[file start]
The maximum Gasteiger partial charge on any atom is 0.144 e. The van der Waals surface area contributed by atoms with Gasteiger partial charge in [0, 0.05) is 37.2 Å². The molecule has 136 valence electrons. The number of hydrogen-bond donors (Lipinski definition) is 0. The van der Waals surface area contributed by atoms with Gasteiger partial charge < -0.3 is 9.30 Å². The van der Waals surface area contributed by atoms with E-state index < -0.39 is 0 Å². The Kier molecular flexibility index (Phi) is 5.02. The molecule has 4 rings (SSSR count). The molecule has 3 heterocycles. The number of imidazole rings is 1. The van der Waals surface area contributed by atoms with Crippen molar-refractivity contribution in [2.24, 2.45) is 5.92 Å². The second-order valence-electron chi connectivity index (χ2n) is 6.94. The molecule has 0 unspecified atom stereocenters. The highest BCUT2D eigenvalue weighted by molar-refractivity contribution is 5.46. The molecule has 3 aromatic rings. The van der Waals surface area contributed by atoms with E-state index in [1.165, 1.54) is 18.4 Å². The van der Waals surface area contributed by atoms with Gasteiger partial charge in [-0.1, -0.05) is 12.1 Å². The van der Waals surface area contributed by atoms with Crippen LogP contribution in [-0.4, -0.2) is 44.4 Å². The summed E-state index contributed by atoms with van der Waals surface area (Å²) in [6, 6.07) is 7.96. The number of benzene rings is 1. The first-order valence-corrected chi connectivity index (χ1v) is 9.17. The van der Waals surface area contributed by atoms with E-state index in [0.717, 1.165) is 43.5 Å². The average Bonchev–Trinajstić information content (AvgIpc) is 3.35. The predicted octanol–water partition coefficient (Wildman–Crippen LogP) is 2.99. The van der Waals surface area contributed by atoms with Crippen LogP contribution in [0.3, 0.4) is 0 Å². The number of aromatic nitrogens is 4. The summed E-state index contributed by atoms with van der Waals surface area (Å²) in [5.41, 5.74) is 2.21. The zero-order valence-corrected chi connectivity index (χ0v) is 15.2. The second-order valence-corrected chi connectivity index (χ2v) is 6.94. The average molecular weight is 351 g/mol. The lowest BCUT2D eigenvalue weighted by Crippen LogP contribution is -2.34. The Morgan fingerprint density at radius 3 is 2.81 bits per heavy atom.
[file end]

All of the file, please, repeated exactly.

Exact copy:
The maximum Gasteiger partial charge on any atom is 0.144 e. The van der Waals surface area contributed by atoms with Gasteiger partial charge in [0, 0.05) is 37.2 Å². The molecule has 136 valence electrons. The number of hydrogen-bond donors (Lipinski definition) is 0. The van der Waals surface area contributed by atoms with Gasteiger partial charge < -0.3 is 9.30 Å². The van der Waals surface area contributed by atoms with E-state index < -0.39 is 0 Å². The Kier molecular flexibility index (Phi) is 5.02. The molecule has 4 rings (SSSR count). The molecule has 3 heterocycles. The number of imidazole rings is 1. The van der Waals surface area contributed by atoms with Crippen molar-refractivity contribution in [2.24, 2.45) is 5.92 Å². The second-order valence-electron chi connectivity index (χ2n) is 6.94. The molecule has 0 unspecified atom stereocenters. The highest BCUT2D eigenvalue weighted by molar-refractivity contribution is 5.46. The molecule has 3 aromatic rings. The van der Waals surface area contributed by atoms with E-state index in [1.165, 1.54) is 18.4 Å². The van der Waals surface area contributed by atoms with Gasteiger partial charge in [-0.1, -0.05) is 12.1 Å². The van der Waals surface area contributed by atoms with Crippen LogP contribution in [-0.4, -0.2) is 44.4 Å². The summed E-state index contributed by atoms with van der Waals surface area (Å²) in [6, 6.07) is 7.96. The number of benzene rings is 1. The first-order valence-corrected chi connectivity index (χ1v) is 9.17. The van der Waals surface area contributed by atoms with E-state index in [0.717, 1.165) is 43.5 Å². The average Bonchev–Trinajstić information content (AvgIpc) is 3.35. The predicted octanol–water partition coefficient (Wildman–Crippen LogP) is 2.99. The van der Waals surface area contributed by atoms with Crippen LogP contribution in [0.3, 0.4) is 0 Å². The number of aromatic nitrogens is 4. The summed E-state index contributed by atoms with van der Waals surface area (Å²) in [5.41, 5.74) is 2.21. The zero-order valence-corrected chi connectivity index (χ0v) is 15.2. The second-order valence-corrected chi connectivity index (χ2v) is 6.94. The average molecular weight is 351 g/mol. The lowest BCUT2D eigenvalue weighted by Crippen LogP contribution is -2.34. The Morgan fingerprint density at radius 3 is 2.81 bits per heavy atom.